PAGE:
Absolutely Fabulous

Friday, September 7, 2001 by

If in doubt, fall over: the credo of Absolutely Fabulous since its debut in 1992. A step down from a chair, a simple walk across a room… the tiniest movement from Edina (Jennifer Saunders) or Patsy (Joanna Lumley) always came accompanied with assorted jerks and twitches, better still an all-out collapse at the knees. Now that familiar maelstrom of motion is back for a new series, together with dialogue processed as mechanically as a checkout till-roll and – of course – endless shouting.

Saunders apparently revived her iconic 1990s smash after only a moment’s thought. Nothing to do with the failure of last Christmas’s Ab-Fab-under-another-name Mirrorball then, or the derisory Let Them Eat Cake. The latter was curious enough for finding French and Saunders submitting themselves wholly to the machinations of other scriptwriters; unnecessary and perhaps unintentional, the resulting fifth-rate Blackadder rip-off was alarmingly absent of humour. This once-vigorously ruled-out return of Absolutely Fabulous restores Jennifer to role of sole writer, albeit, as ever, with a co-credit for Ruby Wax as script editor.

This relationship is perplexing. Does Ruby simply sift through her mate’s lines, dropping in “sweety-sweety-sweety” babblings and more loose-limbed spasms? Or is it a more conceptual role? For Saunders hinted as much when publicising the series, almost going so far as to ascribe Wax the role of a pop cultural windsock, catching the breeze and gesturing in the direction of comedy gold.

But with such entrenched characterisations – we knew pretty much all we needed about Patsy and Edina after the first five minutes of the opening series – Absolutely Fabulous has always needed firstly the strong conceit and secondly crackling dialogue to renew itself over each subsequent 30 minutes. So far this new run hasn’t delivered either of these, to which you can hold not only Saunders and Wax responsible but ultimately those BBC bosses, thrilled at the return of a ratings banker, who it could be argued have indulged their cast to the point of no return.

The absence of focused, shaped narrative has created off-kilter episode structures. For instance, the second in the new series, “Fish Farm”, seemed to open mid-scene by accident, its first line half-obscured by title music, before unidentified characters began sounding off about meaningless events. Making Mother (June Whitfield) central to the action during both this and the closing scene made for a neat symmetry but also felt like a tokenistic gesture to shoehorn her into the otherwise-unrelated, ultra-thin plot: new gardener arrives, Edina decides to get off with him.

On such a ragged premise, the dialogue hung all too bare. Once Jennifer and Joanna’s Happy Days-style entrance applause faded, here were those familiar fish-out-of-water gags (they’d just been to a Marilyn Manson gig) strung out for a whole 10 minutes, nothing whatsoever to do with the main plot. When the chief storyline arrived it sustained itself on a stream of unsubtle, unimaginative sex references – “I’d never be happy just with … vegetarian sausage!” – and one-liners about crotches: “Mine’s more a one-way system; I can still blow smoke-rings through mine”. To which the audience helpfully boomed guffaws, each and every time, often at lines (“Come on girls, I’m on a double-yellow …”) that weren’t even jokes, just statements. Bizarre.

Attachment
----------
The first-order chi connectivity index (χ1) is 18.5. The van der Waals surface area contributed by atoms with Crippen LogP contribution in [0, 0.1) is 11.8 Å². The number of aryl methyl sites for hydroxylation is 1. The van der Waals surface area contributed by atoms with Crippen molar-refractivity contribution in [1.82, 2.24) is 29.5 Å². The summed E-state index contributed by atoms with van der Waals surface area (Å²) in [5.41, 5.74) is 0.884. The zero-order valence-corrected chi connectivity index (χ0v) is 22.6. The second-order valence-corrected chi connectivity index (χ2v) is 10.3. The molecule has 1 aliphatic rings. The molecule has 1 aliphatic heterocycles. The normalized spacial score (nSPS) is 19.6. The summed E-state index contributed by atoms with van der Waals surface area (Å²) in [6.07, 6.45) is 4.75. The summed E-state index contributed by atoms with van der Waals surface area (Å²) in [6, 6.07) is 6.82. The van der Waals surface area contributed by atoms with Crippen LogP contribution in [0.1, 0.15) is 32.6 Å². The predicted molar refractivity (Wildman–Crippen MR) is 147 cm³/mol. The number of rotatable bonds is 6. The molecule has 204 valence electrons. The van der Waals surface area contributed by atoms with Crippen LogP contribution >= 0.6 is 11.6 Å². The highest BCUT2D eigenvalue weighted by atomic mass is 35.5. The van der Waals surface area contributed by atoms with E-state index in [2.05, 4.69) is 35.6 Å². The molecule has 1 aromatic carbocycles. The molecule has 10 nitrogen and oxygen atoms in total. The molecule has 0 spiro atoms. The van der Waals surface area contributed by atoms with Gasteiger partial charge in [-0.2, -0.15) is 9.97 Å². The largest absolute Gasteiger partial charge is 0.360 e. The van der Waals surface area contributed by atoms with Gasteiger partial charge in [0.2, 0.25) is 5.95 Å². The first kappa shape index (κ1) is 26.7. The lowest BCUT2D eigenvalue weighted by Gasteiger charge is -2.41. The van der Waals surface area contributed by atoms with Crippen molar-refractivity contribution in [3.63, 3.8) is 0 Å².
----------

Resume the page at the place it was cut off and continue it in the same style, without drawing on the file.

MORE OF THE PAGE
But there were big problems with the delivery as well. So far the whole series has felt terribly under-rehearsed. With all this talent and noted female comic experience the presence of embarrassing hesitations and people talking over one another was extraordinary and telling. Again, the thing seemed cursed with a Saunders and Wax script battering against a painfully rickety structure, which in turn invited dodgy editing – scenes fading for no reason and conversations left open. The cumulative effect was no pace, and jokes piled up in a queue waiting to be discharged; while each sequential turn of the screw and plot twist failed to be countered by any release or heart-stopping resolution.

Deficiencies could have been masked with clever characterisation, or visual humour, but chances were wasted and occasional attempts botched. Here’s a badly executed sight gag: Edina sports a blow-up bra, Patsy helps inflate it, and daughter Saffron walks in. A daughter-reminds-mum-about-contraception spiel was recycled entirely from the original French and Saunders sketch the whole series was based upon in the first place. The endless bitching felt hackneyed; topical throwaways dull (there was a Charlie Dimmock joke. About breasts), while the climax was totally mismanaged, with no sense of timing or wit accompanying that inevitable pay-off (the rich gardener being nothing of the sort …)

There’s now no distinction between these women “behaving badly” and the world they inhabit. Ironically the series has aged worse than its notoriously image-conscious characters. In her hapless courting of the gardener Edina wasn’t breaking any stereotypes, but she wasn’t being funny either. The sitcom is now entirely without charm: even Saffron isn’t to be sympathised with, she’s merely a pitiful creature.

Absolutely Fabulous‘ discharged mania bounces off the tiny set, never settling into comedy equilibrium. Just as there’s no balance to Patsy and Edina’s high-heeled prancing, so the script rocks and judders across a half hour of screen time. An air of pointlessness is horribly pervasive; yet Saunders is even openly contemplating yet another series. How she can have any respect towards this franchise is a mystery. All that’s left are gags about genitalia – and no trace of any pride – coming before yet another (prat)fall.


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